About once a month, the person in charge of our district's visual identity gets a request for one or more school logos. Sometimes, the PTA wants to use the logo on a newsletter or printed piece. Other times, it's a company looking to make t-shirts or something else they can sell to students. We get enough requests like this that our graphic designer has the process down to a science: figure out if it's reasonable, make sure the principal is aware and approves, then figure out what computer file format will work best.
The thing is, I can't remember a time when someone requested the school district's logo.
That's the norm, though. There are tons of businesses that "adopt" the schools near their brick-and-mortar locations, but many fewer reach out to help the entire district. When we post on Facebook about individual schools, we get excited replies from parents, but district-wide stories just get "likes" and comments that read like form letters.
People don't connect with school districts; they connect with schools. We care about the school we go to, but it's hard to care about the district because it's not familiar and it involves so many unknowns. Parents haven't interacted with the district office (or even those other schools) every day for years, the way they did when their kids went to the neighborhood school. Worse still, bad news travels faster than good, so sometimes that's all that parents have heard about the district.
District-community connections do exist, though, and it's not impossible to strengthen them. We post tons of news from all our schools, for example, so people get the idea that there are always good things happening at every school. The events that logistically have to happen at the district-level help bridge some of the gaps. And, some things are just easier to go ahead and take care of at the district level.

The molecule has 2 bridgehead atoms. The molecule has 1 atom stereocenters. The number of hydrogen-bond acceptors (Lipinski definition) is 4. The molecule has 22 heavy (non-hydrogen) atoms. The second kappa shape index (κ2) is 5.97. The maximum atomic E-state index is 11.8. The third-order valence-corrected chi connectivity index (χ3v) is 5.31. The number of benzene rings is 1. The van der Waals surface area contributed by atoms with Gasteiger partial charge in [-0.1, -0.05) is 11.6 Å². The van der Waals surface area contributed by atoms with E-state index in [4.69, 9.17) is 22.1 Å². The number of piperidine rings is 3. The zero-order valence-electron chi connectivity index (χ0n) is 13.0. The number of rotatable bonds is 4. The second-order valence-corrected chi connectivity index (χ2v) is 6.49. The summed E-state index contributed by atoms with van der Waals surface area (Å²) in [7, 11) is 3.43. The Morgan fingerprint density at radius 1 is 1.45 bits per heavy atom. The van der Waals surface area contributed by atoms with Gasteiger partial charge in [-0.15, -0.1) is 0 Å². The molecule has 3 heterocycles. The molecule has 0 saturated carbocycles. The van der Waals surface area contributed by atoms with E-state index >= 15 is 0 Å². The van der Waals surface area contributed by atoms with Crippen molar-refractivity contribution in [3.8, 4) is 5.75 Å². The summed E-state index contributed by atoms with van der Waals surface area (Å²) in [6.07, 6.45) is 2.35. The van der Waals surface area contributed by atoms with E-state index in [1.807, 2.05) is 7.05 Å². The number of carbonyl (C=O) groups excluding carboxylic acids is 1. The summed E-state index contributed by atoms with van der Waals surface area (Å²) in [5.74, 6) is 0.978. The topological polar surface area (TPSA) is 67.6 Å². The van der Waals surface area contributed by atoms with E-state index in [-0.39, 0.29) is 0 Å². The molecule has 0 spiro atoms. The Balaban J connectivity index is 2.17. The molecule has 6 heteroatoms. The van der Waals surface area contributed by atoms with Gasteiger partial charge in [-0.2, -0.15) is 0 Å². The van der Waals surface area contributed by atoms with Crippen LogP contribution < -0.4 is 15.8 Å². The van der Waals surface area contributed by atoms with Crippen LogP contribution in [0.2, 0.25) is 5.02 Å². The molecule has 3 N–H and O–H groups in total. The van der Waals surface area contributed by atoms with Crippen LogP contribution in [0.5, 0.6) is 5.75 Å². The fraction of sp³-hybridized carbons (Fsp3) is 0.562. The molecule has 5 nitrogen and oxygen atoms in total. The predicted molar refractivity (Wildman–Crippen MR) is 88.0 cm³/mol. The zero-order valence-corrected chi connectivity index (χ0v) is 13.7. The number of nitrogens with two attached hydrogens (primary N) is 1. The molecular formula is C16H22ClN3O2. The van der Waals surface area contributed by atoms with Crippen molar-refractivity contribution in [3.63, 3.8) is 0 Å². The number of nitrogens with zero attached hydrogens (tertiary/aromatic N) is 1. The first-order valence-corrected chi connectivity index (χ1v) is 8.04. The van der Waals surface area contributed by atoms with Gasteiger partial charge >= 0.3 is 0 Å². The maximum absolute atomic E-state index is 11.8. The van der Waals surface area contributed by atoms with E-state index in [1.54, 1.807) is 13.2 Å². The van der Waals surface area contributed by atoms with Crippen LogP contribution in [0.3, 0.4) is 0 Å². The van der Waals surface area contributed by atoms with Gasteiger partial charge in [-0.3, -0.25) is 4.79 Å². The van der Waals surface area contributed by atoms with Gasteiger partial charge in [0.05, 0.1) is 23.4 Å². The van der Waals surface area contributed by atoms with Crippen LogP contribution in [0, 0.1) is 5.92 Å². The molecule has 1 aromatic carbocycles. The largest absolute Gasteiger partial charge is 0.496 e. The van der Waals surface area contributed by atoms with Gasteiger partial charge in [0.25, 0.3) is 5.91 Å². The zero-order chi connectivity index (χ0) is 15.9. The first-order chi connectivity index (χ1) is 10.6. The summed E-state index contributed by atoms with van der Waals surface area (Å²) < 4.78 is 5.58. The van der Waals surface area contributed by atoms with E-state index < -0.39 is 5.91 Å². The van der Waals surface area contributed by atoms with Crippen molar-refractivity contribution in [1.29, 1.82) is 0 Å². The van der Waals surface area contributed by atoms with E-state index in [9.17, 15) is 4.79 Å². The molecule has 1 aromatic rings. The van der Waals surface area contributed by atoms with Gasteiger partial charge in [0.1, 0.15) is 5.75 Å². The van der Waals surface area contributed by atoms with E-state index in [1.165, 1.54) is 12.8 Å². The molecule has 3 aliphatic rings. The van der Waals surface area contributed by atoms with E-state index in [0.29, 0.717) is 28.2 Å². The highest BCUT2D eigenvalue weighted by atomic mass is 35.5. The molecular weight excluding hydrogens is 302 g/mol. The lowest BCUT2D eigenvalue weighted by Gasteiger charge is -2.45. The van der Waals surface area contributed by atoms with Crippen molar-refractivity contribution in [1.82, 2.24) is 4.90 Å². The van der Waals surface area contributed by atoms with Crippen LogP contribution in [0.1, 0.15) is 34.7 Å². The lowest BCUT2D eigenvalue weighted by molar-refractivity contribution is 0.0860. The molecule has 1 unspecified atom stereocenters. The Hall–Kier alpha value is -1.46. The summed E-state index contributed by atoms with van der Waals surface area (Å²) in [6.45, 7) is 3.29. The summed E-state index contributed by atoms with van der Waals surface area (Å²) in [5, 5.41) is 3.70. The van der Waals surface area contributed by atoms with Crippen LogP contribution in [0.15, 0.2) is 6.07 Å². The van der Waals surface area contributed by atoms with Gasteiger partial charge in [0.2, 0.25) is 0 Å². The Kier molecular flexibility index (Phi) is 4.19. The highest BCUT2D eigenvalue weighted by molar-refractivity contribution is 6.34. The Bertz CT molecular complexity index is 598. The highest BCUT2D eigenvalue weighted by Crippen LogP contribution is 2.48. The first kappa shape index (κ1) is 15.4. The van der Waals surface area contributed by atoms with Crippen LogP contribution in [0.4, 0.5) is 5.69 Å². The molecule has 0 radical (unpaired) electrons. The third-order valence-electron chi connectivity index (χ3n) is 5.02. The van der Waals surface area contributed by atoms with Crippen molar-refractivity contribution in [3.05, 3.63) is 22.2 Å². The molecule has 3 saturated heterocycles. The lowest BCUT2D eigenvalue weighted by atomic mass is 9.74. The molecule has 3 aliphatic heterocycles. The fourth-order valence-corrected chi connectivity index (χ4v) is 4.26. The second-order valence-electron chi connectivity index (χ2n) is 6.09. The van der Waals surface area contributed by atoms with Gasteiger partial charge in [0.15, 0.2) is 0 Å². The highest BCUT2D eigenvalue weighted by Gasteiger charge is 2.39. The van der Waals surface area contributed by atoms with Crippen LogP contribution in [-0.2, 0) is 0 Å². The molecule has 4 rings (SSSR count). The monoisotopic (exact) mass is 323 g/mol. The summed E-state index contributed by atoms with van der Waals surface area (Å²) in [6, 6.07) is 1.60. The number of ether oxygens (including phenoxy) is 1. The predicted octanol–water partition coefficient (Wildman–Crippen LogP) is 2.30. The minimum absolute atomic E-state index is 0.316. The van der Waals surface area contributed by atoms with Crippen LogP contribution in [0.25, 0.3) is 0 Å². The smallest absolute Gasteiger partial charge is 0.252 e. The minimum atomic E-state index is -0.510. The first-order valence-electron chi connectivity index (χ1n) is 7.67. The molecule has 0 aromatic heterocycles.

...but don't spend all your time working on the district website. Take a step back from rigid district-wide templates and let schools develop their own styles and personalities. Even better, look at how the schools work with their community now, and help them build their websites around those ideas. Definitely embrace their cultural touchstones; post pictures of beloved long-time staff members and play up their traditions.
If you can redirect resources toward helping schools strengthen their own community connections, you'll get a lot more bang for your buck. When your district needs support, you'll still be able to make that appeal to the community, but you'll do it through the schools. People will line up to help the district when the teachers they've known for years point out that their own neighborhood school will see the benefit.